In an effort to supply these materials the following resource guide was developed through a collaborative effort with representatives from government, academia, and nonprofit organizations. The resource guide contains a detailed listing of training materials, books, selected web pages, research papers, and more. Funding was made available through the United States Department of Agriculture (USDA) Cooperative State Research, Education, and Extension Service (CSREES) and administered through Purdue University to assist with the purchasing of training materials in a variety of forms (videocassettes, training kits, and CD-ROMs). These materials have been added to the collection of the National Agricultural Library (NAL) and are listed in the following document in the Training Materials section. Please visit the National Agricultural Library Collection Service at http://www.nal.usda.gov/borrow-materials for information on lending policies and restrictions.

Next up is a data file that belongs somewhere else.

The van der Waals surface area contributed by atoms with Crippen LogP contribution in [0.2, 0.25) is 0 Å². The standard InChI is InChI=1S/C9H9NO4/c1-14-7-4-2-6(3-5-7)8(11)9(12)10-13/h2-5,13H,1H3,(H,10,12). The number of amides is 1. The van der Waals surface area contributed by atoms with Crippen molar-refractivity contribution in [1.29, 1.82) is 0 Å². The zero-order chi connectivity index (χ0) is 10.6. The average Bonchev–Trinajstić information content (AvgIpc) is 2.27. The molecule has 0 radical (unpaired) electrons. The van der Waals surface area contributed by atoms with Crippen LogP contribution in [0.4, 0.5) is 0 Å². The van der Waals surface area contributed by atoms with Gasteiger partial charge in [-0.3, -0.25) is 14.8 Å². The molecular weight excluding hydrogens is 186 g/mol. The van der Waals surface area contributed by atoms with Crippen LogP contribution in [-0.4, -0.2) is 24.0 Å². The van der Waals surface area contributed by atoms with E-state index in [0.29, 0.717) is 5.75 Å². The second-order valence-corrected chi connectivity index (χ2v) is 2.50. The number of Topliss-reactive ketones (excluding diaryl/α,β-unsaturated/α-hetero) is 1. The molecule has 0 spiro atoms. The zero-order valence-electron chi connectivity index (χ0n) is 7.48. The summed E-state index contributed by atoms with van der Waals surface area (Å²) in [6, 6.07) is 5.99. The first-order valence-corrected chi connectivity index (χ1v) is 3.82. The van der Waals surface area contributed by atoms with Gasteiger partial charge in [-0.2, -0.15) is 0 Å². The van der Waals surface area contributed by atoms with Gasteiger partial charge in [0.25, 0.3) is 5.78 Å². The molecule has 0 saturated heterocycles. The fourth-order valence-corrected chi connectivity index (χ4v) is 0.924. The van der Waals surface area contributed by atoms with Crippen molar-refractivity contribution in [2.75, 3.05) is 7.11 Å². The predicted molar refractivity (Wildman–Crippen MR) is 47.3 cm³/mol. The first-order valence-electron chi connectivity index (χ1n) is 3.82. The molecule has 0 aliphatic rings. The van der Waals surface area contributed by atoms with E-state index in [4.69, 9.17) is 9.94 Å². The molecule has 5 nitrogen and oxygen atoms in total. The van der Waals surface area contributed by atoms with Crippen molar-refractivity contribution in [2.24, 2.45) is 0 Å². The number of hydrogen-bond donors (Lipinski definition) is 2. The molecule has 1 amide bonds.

An effort has been made to include training materials that appeal to all learning styles and program sizes. Farm managers, extension agents, and others, are encouraged to be creative with the resources listed and integrate their use into their regular training programs. Sponsoring a video session night, featuring a training CD at a farm meeting, or conducting a book review, are just a few ideas of how the resources listed could be used to facilitate discussion and learning. It is hoped that producers and other swine professionals will find this resource an excellent tool for exploring and locating information regarding the care and welfare of pigs.